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Old 10-31-2015, 01:56 PM
 
5,917 posts, read 4,054,897 times
Reputation: 16282

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Quote:
Originally Posted by SandyJet View Post
https://www.redfin.com/NY/Atlantic-B.../home/20254438#!

Here is a nice 626 square foot house for sale. Plenty big for most folk.
I can't tell if you're serious. Who defines "plenty" or "most folk?"
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Old 10-31-2015, 03:28 PM
 
8,376 posts, read 7,362,552 times
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If you go through the posts on this thread, a McMansion is any home bigger than I live in and can afford. Instead of saying I am jealous of that home, they call it a McMansion and look down on it.

My wife and I (both in our 80s), live in a 3,700 sq. ft. 4 level home (a garden level not a basement under part of the home). It is very, very, contemporary. Window wall soaring to 24 ft, in the living room. Moss rock on a soaring wall with a fireplace. Three bedroom, three bathrooms. Huge Kitchen. Two Dining areas. Lots of light, and wood is real oak, not painted throughout the home. Oversize double garage. An acre of grass and huge trees and other landscaping. Sits on 5 perfectly level acres with a barn and stables. Sits in the country, but across the street from the nicest area of town without city taxes. Taxes for next year, $2,448 so you can tell our taxes are cheap for a 20 year old house of this size and quality. And the nice thing is, it is free and clear with no financing (we have no debt of any kind). Fantastic view of the Rocky Mountains.

We don't need a home this size, but we love it. It is a home that our children and families, and grandchildren and their families can all gather. Some people would call it a McMansion, but we don't, we just call it home. I think that same feeling, is what other people with larger than average homes feel. It is a long way from our first home we bought in 1956 in Cupertino in the Silicon Valley for $13,750.

Of course due to our age, we don't take care of it ourselves. We have a housekeeper come in 3 days a week, to take care of it for us. This is not really much different as we have had a housekeeper come in since mid 70s, when living in another state. We have a handyman to take care of any physical problems. We have the lawn mowed and the yard maintained.

Due to our age, all these stairs are no longer safe. We have installed 3 chair lifts, that we just sit in a chair and are taken to the other floors.

Without hired help, and adaptations such as the chair lifts, we could not live in the home. We have the things we need, so it fits us to a T.
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Old 10-31-2015, 08:47 PM
 
Location: Denver CO
18,975 posts, read 10,032,914 times
Reputation: 27746
Quote:
Originally Posted by oldtrader View Post
If you go through the posts on this thread, a McMansion is any home bigger than I live in and can afford. Instead of saying I am jealous of that home, they call it a McMansion and look down on it.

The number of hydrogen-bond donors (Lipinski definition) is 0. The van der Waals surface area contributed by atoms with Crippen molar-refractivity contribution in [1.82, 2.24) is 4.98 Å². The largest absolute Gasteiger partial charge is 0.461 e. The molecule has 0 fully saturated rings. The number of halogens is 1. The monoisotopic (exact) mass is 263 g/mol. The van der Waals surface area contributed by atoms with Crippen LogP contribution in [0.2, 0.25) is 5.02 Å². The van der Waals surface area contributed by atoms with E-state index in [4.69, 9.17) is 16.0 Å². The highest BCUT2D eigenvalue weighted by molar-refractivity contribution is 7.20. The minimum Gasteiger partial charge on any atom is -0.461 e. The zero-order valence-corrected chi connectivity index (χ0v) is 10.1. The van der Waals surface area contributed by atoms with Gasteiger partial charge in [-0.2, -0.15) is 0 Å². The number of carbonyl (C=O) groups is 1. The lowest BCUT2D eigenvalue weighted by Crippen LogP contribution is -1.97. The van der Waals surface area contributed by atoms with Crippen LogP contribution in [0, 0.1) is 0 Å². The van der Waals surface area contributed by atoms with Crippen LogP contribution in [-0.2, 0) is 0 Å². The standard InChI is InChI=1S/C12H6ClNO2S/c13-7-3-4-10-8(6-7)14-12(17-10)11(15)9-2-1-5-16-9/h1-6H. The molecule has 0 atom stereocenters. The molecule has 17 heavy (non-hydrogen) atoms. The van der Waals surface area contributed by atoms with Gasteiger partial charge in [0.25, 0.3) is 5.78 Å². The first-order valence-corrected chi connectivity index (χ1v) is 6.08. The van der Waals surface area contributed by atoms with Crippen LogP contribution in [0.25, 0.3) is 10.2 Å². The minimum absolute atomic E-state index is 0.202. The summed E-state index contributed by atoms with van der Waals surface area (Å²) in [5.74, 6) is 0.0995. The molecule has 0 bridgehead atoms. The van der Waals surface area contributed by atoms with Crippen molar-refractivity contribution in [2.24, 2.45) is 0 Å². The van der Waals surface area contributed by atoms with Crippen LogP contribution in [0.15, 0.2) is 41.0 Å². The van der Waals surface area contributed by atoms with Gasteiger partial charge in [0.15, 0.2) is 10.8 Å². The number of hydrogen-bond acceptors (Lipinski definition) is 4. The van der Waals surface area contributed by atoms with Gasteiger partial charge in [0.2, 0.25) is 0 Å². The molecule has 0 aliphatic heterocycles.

My wife and I (both in our 80s), live in a 3,700 sq. ft. 4 level home (a garden level not a basement under part of the home). It is very, very, contemporary. Window wall soaring to 24 ft, in the living room. Moss rock on a soaring wall with a fireplace. Three bedroom, three bathrooms. Huge Kitchen. Two Dining areas. Lots of light, and wood is real oak, not painted throughout the home. Oversize double garage. An acre of grass and huge trees and other landscaping. Sits on 5 perfectly level acres with a barn and stables. Sits in the country, but across the street from the nicest area of town without city taxes. Taxes for next year, $2,448 so you can tell our taxes are cheap for a 20 year old house of this size and quality. And the nice thing is, it is free and clear with no financing (we have no debt of any kind). Fantastic view of the Rocky Mountains.

We don't need a home this size, but we love it. It is a home that our children and families, and grandchildren and their families can all gather. Some people would call it a McMansion, but we don't, we just call it home. I think that same feeling, is what other people with larger than average homes feel. It is a long way from our first home we bought in 1956 in Cupertino in the Silicon Valley for $13,750.

Of course due to our age, we don't take care of it ourselves. We have a housekeeper come in 3 days a week, to take care of it for us. This is not really much different as we have had a housekeeper come in since mid 70s, when living in another state. We have a handyman to take care of any physical problems. We have the lawn mowed and the yard maintained.

Due to our age, all these stairs are no longer safe. We have installed 3 chair lifts, that we just sit in a chair and are taken to the other floors.

Without hired help, and adaptations such as the chair lifts, we could not live in the home. We have the things we need, so it fits us to a T.

Your home sounds lovely. More than I can afford and bigger than I'd want, but I would not call it a McMansion. I think a big part of what I would call a McMansion isn't strictly size and affordability, it's a certain cookie cutter sameness along with being large and perhaps a bit ostentatious but not necessarily high quality.
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Old 10-31-2015, 10:48 PM
 
Location: Washington state
450 posts, read 337,833 times
Reputation: 637
new "McMansion" houses if you mean large new houses aren't created equal. Even those built the same year! some in my neighborhood come with decent size yards while others sit on too small a lot. Most builders use a mix of color schemes, some different front elevation/exteriors to add variety. Recently I did visit in a neighborhood that of new houses with some nice/flashy finishes within, no yard to speak of, and strangely enough house after house all in variations of beige, tan, brown. No other exterior colors were seen! It was so confusing that if I lived there I'd probably have problems remembering which one is mine!
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Old 11-01-2015, 01:44 AM
 
8,376 posts, read 7,362,552 times
Reputation: 18234
One thing we have to remember when we see big new houses on what we consider small lots. That is most often not the fault of the builder or home buyers. The fault lies with the cities.

Cities, are making it impossible to develop with big lots. They are doing it, so they do not run out of land to build on in the future. A good example is the Silicon Valley area, where it is getting very difficult to find land to develop and build on. That is one thing that has driven the prices of homes through the roof. People are buying up older post war homes, and building on the site. These homes are considered tear downs when sold. Only way that people can find building lots in areas they want to live. And this situation is happening in towns and cities all over the country.